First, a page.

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Web Apps Using NextJS, AWS Amplify, Tailwind & Font Awesome - Part 4 of 4 - Font Awesome and Amplify

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Karen Turner


Part 1 - Application Basics
Part 2 - Cloud Infrastructure
Part 3 - Adding Icons
Part 4 - Font Awesome Pro with AWS Amplify - This post

Part 4 of 4 - Using Font Awesome Pro Icons with AWS Amplify

Fourth in a four-part series where I show you how to set up a web application using Nextjs, AWS Amplify and Font Awesome. Note: this post series covers installation and setup of the various components, but does not go into detail on how to create your application once it's set up.

What we'll cover:

  1. Using environment variables to keep sensitive data secure
  2. Setting up local environment variables with Nextjs
  3. Adding environment variables to AWS Amplify

What you'll need:

  1. A beautifully architected and connected Nextjs & Amplify app (Where will you get one of THOSE?)
  2. A Font Awesome account with a Pro license
  3. The patience of a saint (not this one)
  4. Did I mention backup copies of your work (Don't ask me how I know this!)

Optional but nice to have:

  1. A stasis machine, so summer won't be over
  2. Evelyn Wood's Speed Reading Course (for all that Googling)
  3. The Rocky Theme playing on repeat because after this, you will be INVINCIBLE!

Using Environment Variables To Keep Sensitive Data Secure

If you have a Font Awesome pro license, or any other kind of license that requires the use of an activation code, you will need the ability to provide this code to AWS Amplify without storing it on your repo (don't do it!). This can be done by using environment variables. Local environment variables are stored in a file named '.env.local'. By default, this file is included in your .gitignore file and is not synced with your repo. This is good. However, this also means that it will not be provided to AWS Amplify when you run your build. This is bad. Don't panic, we're about to fix that.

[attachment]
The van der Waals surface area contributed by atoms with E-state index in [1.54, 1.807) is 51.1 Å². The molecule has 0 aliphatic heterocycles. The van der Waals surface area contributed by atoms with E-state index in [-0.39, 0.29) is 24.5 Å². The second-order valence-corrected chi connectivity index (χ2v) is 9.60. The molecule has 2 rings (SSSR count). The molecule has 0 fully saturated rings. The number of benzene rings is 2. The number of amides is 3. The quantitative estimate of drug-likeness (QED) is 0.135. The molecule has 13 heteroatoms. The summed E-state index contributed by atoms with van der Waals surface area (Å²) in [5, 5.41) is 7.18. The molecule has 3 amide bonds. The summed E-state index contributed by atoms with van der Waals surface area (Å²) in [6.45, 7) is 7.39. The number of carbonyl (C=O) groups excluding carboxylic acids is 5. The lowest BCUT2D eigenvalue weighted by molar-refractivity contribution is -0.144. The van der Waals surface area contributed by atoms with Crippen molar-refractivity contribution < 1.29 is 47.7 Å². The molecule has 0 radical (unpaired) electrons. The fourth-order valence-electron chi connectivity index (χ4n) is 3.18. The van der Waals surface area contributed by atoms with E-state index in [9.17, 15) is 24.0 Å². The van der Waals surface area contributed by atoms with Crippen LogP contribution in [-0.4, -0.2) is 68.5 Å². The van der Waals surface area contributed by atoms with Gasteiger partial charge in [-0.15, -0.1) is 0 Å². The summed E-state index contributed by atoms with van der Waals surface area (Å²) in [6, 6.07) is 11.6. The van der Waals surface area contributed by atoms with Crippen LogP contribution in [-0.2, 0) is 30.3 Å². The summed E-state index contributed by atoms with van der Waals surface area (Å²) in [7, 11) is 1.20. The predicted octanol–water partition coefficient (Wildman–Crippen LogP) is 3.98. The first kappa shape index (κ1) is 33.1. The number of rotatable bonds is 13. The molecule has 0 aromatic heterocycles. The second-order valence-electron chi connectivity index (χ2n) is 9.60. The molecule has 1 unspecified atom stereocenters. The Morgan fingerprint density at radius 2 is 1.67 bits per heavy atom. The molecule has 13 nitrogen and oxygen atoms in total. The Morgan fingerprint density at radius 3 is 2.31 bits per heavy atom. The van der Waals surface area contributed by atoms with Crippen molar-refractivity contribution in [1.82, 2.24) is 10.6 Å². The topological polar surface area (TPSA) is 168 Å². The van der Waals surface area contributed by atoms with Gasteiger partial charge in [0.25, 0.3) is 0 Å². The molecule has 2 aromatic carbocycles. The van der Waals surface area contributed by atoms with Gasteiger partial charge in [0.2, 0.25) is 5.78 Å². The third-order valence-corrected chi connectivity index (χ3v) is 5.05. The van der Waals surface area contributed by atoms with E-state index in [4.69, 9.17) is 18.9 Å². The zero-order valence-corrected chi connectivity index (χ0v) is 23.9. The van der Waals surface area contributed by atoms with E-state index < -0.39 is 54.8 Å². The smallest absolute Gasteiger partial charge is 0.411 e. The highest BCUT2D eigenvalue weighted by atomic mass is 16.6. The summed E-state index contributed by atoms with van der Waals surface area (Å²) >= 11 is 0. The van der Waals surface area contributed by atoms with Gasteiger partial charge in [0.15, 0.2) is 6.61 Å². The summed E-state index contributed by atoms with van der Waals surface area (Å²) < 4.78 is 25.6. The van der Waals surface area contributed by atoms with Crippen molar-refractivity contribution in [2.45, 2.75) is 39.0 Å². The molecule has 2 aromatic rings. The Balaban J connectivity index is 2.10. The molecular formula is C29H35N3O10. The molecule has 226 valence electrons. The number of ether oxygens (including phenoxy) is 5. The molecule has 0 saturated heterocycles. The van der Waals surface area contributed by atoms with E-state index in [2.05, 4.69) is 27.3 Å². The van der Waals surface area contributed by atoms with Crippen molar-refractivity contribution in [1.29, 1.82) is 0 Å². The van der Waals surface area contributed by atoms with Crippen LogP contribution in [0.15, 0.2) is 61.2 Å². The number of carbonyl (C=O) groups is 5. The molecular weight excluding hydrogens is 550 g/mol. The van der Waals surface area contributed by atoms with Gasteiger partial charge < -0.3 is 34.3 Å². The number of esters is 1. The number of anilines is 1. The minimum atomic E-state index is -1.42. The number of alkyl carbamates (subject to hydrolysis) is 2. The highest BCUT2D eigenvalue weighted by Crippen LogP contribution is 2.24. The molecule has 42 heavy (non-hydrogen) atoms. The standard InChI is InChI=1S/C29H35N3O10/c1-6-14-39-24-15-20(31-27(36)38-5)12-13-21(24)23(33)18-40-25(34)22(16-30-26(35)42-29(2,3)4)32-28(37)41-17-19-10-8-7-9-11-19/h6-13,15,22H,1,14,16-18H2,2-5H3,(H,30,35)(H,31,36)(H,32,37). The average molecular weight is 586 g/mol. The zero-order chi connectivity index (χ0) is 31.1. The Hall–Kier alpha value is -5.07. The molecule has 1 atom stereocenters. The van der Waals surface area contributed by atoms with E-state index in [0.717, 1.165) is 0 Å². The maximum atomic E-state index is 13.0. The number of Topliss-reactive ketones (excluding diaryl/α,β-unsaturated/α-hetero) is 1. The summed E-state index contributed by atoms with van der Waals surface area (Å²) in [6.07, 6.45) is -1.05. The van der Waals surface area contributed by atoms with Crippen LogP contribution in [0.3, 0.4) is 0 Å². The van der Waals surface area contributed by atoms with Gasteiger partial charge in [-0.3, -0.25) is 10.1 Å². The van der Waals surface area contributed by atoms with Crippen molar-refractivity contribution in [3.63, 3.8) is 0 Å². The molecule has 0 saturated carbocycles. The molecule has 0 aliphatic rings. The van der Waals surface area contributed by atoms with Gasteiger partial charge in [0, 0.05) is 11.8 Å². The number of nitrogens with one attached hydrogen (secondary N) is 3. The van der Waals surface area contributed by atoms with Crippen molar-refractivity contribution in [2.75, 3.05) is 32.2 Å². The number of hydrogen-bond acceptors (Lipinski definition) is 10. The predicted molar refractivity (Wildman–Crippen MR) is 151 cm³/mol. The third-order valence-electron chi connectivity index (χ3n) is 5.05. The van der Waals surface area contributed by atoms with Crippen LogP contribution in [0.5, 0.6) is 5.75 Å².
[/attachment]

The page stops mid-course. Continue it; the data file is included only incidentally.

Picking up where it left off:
Set Up Local Environment Variables In Nextjs

At the root of your project, created an file named .env.local and add:

FA_AUTH_TOKEN=\"your font awesome license token here\"

Next, to allow your project to access the environment variables, you have to tell Nextjs what they are. To do this, open your next.config.js file and add:

env: {  
    FA_AUTH_TOKEN: process.env.FA_AUTH_TOKEN,  

Your next.config.js file should now look like this:

/** @type {import('next').NextConfig} */
const nextConfig = {
  reactStrictMode: true,
  env: {
    FA_AUTH_TOKEN: process.env.FA_AUTH_TOKEN,

module.exports = nextConfig 

Finally, to use the environment variable you just created in your project, open your .npmrc file, created in the previous post and update to match the following:


Now, start your dev server and make sure you can still access your pro icons.

Note: If you have not yet installed the pro icon libraries you wish to use, you will need to have the FA Auth code hardcoded in your .npmrc file, or installed globally, so install all the libraries you need prior to replacing the hardcoded token with the environment variable. Just don't commit the hardcoded token to your repo. If you have already done so (OOPS!) you should go to Font Awesome and create a new token. This will invalidate the previous token, so it won't matter if it's in your repo. You won' t need to reinstall the icons, so don't worry about that.

Add Environment Variables to AWS Amplify

Now that you have your FA auth token stored in a local environment variable, it's time to make the token available to AWS Amplify. We can provide this environment variable in the app settings. Log into your AWS console, choose Amplify and select your application.

Next, in the sidebar, under App Settings, select Environment Variables and then click Manage Variables. From there you can add your env variable name and value.

Amplify Manage Environment Variables Screenshot
Amplify Manage Env Variables Screenshot

Hit the save button, and the environment variable will be made available to your project at the next build. Commit your changes and sync with your remote repo and enjoy your pro icons and maybe a raw egg smoothie while running up and down a long flight of stairs. You've earned it!!

Parent and child running up steps Rocky Balboa style
Hum the Rocky Theme!
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